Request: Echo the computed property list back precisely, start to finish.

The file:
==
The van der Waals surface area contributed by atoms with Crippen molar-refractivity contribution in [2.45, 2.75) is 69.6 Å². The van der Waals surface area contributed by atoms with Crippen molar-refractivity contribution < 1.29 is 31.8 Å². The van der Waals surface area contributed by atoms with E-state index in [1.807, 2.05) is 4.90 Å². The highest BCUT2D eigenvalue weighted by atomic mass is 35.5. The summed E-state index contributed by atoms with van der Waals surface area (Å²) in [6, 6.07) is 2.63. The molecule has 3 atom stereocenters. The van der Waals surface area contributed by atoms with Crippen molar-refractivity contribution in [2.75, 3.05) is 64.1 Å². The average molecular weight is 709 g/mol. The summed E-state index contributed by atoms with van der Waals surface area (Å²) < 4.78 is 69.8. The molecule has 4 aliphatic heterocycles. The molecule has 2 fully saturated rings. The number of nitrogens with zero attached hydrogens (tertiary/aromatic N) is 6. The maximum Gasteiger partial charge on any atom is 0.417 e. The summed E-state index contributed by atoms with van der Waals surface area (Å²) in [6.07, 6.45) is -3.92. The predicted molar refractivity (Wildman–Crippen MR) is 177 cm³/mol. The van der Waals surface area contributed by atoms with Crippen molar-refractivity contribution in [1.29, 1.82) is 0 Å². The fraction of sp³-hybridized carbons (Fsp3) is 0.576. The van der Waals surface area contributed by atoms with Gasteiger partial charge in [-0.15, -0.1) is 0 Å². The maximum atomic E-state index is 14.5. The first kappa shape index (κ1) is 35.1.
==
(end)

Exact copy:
The van der Waals surface area contributed by atoms with Crippen molar-refractivity contribution in [2.45, 2.75) is 69.6 Å². The van der Waals surface area contributed by atoms with Crippen molar-refractivity contribution < 1.29 is 31.8 Å². The van der Waals surface area contributed by atoms with E-state index in [1.807, 2.05) is 4.90 Å². The highest BCUT2D eigenvalue weighted by atomic mass is 35.5. The summed E-state index contributed by atoms with van der Waals surface area (Å²) in [6, 6.07) is 2.63. The molecule has 3 atom stereocenters. The van der Waals surface area contributed by atoms with Crippen molar-refractivity contribution in [2.75, 3.05) is 64.1 Å². The average molecular weight is 709 g/mol. The summed E-state index contributed by atoms with van der Waals surface area (Å²) < 4.78 is 69.8. The molecule has 4 aliphatic heterocycles. The molecule has 2 fully saturated rings. The number of nitrogens with zero attached hydrogens (tertiary/aromatic N) is 6. The maximum Gasteiger partial charge on any atom is 0.417 e. The summed E-state index contributed by atoms with van der Waals surface area (Å²) in [6.07, 6.45) is -3.92. The predicted molar refractivity (Wildman–Crippen MR) is 177 cm³/mol. The van der Waals surface area contributed by atoms with Crippen molar-refractivity contribution in [1.29, 1.82) is 0 Å². The fraction of sp³-hybridized carbons (Fsp3) is 0.576. The van der Waals surface area contributed by atoms with Gasteiger partial charge in [-0.15, -0.1) is 0 Å². The maximum atomic E-state index is 14.5. The first kappa shape index (κ1) is 35.1.